Being the Jewish mother of a catechuminate


So no one asks me ‘what do you think……?’. My son the catechuminate….a word that I have likely shamefully misspelled. I have never really thought that much about defining him as such- he is most uncomplicatedly my son. However he chooses to present himself to others, or explain himself to the world around him, he will remain my son. What does a Jewish mother want most for her son? Contrary to what many may believe, not a Nobel prize. Nor multiple degrees. Just (as Solomon would say) “a good name”- or to put it another way, integrity. I want to see him make wise decisions, walk in the strength of those decisions, and deal with the challenges of life. I do not want him to cower in fear (as I did for so many years)- unwilling to wrestle with difficult relationships. I want to see him embrace the mantle of responsibility that we are all given, without excuse, shirking or shrinking away from the demands that it may require. I want to see his wife and children gaze up admiringly into his face, knowing that the leadership he provides for them is trustworthy, and that the example he sets for them is beyond reproach. I want only that he should be well, in body, soul, and spirit. He should prosper as his soul prospers. If being a catechuminate produces such fruit in him, then I will rejoice. Yet, frail human that I am, the insecurity of not knowing what lies ahead, of seeing “only in part”, and struggling with so much that has gone before…impediments to faith, erosions of trust…I am left with tattered threads of prayer hanging loosely over an embryonic hope that Love will remain the changeless foundation of this new doctrinal home.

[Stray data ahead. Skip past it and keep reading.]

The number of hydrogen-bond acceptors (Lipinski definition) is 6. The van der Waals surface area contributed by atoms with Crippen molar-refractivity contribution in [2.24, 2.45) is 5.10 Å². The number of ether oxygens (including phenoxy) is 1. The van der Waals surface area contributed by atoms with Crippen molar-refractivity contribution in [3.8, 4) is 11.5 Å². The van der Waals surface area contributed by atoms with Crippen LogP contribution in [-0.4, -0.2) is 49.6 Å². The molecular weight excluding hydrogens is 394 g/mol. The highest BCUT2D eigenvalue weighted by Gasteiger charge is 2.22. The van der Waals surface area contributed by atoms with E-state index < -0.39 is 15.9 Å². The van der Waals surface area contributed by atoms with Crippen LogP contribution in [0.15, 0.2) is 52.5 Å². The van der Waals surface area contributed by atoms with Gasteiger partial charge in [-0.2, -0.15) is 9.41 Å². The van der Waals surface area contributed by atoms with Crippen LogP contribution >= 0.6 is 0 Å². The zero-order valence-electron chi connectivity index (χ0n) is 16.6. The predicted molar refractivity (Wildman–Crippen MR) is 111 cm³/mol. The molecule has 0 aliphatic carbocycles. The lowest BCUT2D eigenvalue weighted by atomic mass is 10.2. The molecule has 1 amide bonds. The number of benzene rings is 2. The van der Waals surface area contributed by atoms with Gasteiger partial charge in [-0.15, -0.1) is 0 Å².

2 comments

  1. chris · February 5, 2007

    Dear friend (and mother to my dear friend),The following is written with the humility of a mom who has similar hopes, dreams and insecurities for her own first born. (I may not have walked a mile in your sandals, but I think we shop at the same shoe store!): Read your son’s blog entry from yesterday. While we all share the insecurities of humanity, it is clear that he is choosing to abide in the Vine Josie. The fruit of this process will indeed come – the blossoms are there already! And the rough prunings of the past serve to make the vine hardier to survive the storms and more accessible to those who will come to enjoy the fruits.Don’t be afraid to rejoice. You have offered your son to God, He has offered himself (his vocation, his marriage/future family, his community of faith) …God will be pleased with the work of His own hands!Love ChrisP.S. I’ll bet right now you’re probably nodding with your head down and to the side a little…kind of agreeing but not sure you can believe it… Believe it Josie. Kids are a leap of faith from day 1. God’s way of reminding us that we are in control of absolutely nothing and yet still He will give us the opportunity to be a powerful instrument in their lives. You have loved and do love ABUNDANTLY. Now, its time – you can take the steps of faith and trust…held together by the precious strands (“tattered threads”) of prayer…

  2. nehamashira · February 5, 2007

    As always, you are so wise. Forgive my ramblings- I tend to muse out loud, thinking that no one will really read what I am writing. I don’t know if I will ever not be afraid- it is like telling my stomach not to hurt, only to have it ignore the command. I know the whole bit about “faith, fact, feeling”..but I wonder sometimes if faith is not the absense of doubt or fear, but the willingness to press on in the face of it. I don’t think it will ever go away. I can only keep walking into the wind.

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